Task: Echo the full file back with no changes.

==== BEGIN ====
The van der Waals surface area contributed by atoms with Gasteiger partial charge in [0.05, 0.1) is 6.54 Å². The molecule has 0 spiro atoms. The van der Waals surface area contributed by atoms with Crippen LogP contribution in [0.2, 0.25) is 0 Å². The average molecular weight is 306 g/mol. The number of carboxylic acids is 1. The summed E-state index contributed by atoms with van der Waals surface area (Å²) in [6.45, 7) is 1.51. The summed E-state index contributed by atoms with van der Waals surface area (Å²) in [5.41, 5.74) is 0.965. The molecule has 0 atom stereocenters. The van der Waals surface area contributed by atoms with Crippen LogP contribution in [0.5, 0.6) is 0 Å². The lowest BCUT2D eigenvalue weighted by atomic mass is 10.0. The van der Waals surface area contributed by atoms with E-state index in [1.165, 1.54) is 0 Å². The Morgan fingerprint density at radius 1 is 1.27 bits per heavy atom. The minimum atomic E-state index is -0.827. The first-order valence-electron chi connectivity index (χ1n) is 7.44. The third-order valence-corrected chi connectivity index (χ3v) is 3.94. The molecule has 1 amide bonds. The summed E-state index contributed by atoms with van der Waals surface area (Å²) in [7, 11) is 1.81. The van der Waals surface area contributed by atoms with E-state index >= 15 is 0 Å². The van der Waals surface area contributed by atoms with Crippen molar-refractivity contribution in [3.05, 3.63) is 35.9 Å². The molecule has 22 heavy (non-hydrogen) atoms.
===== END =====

The van der Waals surface area contributed by atoms with Gasteiger partial charge in [0.05, 0.1) is 6.54 Å². The molecule has 0 spiro atoms. The van der Waals surface area contributed by atoms with Crippen LogP contribution in [0.2, 0.25) is 0 Å². The average molecular weight is 306 g/mol. The number of carboxylic acids is 1. The summed E-state index contributed by atoms with van der Waals surface area (Å²) in [6.45, 7) is 1.51. The summed E-state index contributed by atoms with van der Waals surface area (Å²) in [5.41, 5.74) is 0.965. The molecule has 0 atom stereocenters. The van der Waals surface area contributed by atoms with Crippen LogP contribution in [0.5, 0.6) is 0 Å². The lowest BCUT2D eigenvalue weighted by atomic mass is 10.0. The van der Waals surface area contributed by atoms with E-state index in [1.165, 1.54) is 0 Å². The Morgan fingerprint density at radius 1 is 1.27 bits per heavy atom. The minimum atomic E-state index is -0.827. The first-order valence-electron chi connectivity index (χ1n) is 7.44. The third-order valence-corrected chi connectivity index (χ3v) is 3.94. The molecule has 1 amide bonds. The summed E-state index contributed by atoms with van der Waals surface area (Å²) in [7, 11) is 1.81. The van der Waals surface area contributed by atoms with E-state index >= 15 is 0 Å². The van der Waals surface area contributed by atoms with Crippen molar-refractivity contribution in [3.05, 3.63) is 35.9 Å². The molecule has 22 heavy (non-hydrogen) atoms.